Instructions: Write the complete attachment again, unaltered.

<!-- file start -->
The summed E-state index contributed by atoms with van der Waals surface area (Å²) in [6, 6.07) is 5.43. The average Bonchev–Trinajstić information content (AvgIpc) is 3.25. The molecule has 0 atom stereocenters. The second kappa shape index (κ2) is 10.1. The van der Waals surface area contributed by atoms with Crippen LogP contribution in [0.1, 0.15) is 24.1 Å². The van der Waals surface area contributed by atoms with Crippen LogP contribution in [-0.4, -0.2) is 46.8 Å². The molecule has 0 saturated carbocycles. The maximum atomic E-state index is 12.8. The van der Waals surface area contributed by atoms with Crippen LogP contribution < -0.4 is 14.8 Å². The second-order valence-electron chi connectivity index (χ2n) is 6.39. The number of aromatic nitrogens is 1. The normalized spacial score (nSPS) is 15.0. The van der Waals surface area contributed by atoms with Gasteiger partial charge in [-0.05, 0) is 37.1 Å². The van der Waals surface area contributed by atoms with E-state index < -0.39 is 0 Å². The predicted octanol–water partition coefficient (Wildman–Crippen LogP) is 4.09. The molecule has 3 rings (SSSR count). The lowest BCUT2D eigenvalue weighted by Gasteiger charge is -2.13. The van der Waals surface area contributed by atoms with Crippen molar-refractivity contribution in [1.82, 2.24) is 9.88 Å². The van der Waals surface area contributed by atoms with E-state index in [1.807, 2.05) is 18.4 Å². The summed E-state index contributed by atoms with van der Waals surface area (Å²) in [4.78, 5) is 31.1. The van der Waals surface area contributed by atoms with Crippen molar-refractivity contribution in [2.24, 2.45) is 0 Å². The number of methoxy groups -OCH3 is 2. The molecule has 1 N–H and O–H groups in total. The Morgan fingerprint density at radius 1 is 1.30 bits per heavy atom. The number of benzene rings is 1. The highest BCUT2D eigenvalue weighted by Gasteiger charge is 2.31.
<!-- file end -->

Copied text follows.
The summed E-state index contributed by atoms with van der Waals surface area (Å²) in [6, 6.07) is 5.43. The average Bonchev–Trinajstić information content (AvgIpc) is 3.25. The molecule has 0 atom stereocenters. The second kappa shape index (κ2) is 10.1. The van der Waals surface area contributed by atoms with Crippen LogP contribution in [0.1, 0.15) is 24.1 Å². The van der Waals surface area contributed by atoms with Crippen LogP contribution in [-0.4, -0.2) is 46.8 Å². The molecule has 0 saturated carbocycles. The maximum atomic E-state index is 12.8. The van der Waals surface area contributed by atoms with Crippen LogP contribution < -0.4 is 14.8 Å². The second-order valence-electron chi connectivity index (χ2n) is 6.39. The number of aromatic nitrogens is 1. The normalized spacial score (nSPS) is 15.0. The van der Waals surface area contributed by atoms with Gasteiger partial charge in [-0.05, 0) is 37.1 Å². The van der Waals surface area contributed by atoms with E-state index < -0.39 is 0 Å². The predicted octanol–water partition coefficient (Wildman–Crippen LogP) is 4.09. The molecule has 3 rings (SSSR count). The lowest BCUT2D eigenvalue weighted by Gasteiger charge is -2.13. The van der Waals surface area contributed by atoms with Crippen molar-refractivity contribution in [1.82, 2.24) is 9.88 Å². The van der Waals surface area contributed by atoms with E-state index in [1.807, 2.05) is 18.4 Å². The summed E-state index contributed by atoms with van der Waals surface area (Å²) in [4.78, 5) is 31.1. The van der Waals surface area contributed by atoms with Crippen molar-refractivity contribution in [2.24, 2.45) is 0 Å². The number of methoxy groups -OCH3 is 2. The molecule has 1 N–H and O–H groups in total. The Morgan fingerprint density at radius 1 is 1.30 bits per heavy atom. The number of benzene rings is 1. The highest BCUT2D eigenvalue weighted by Gasteiger charge is 2.31.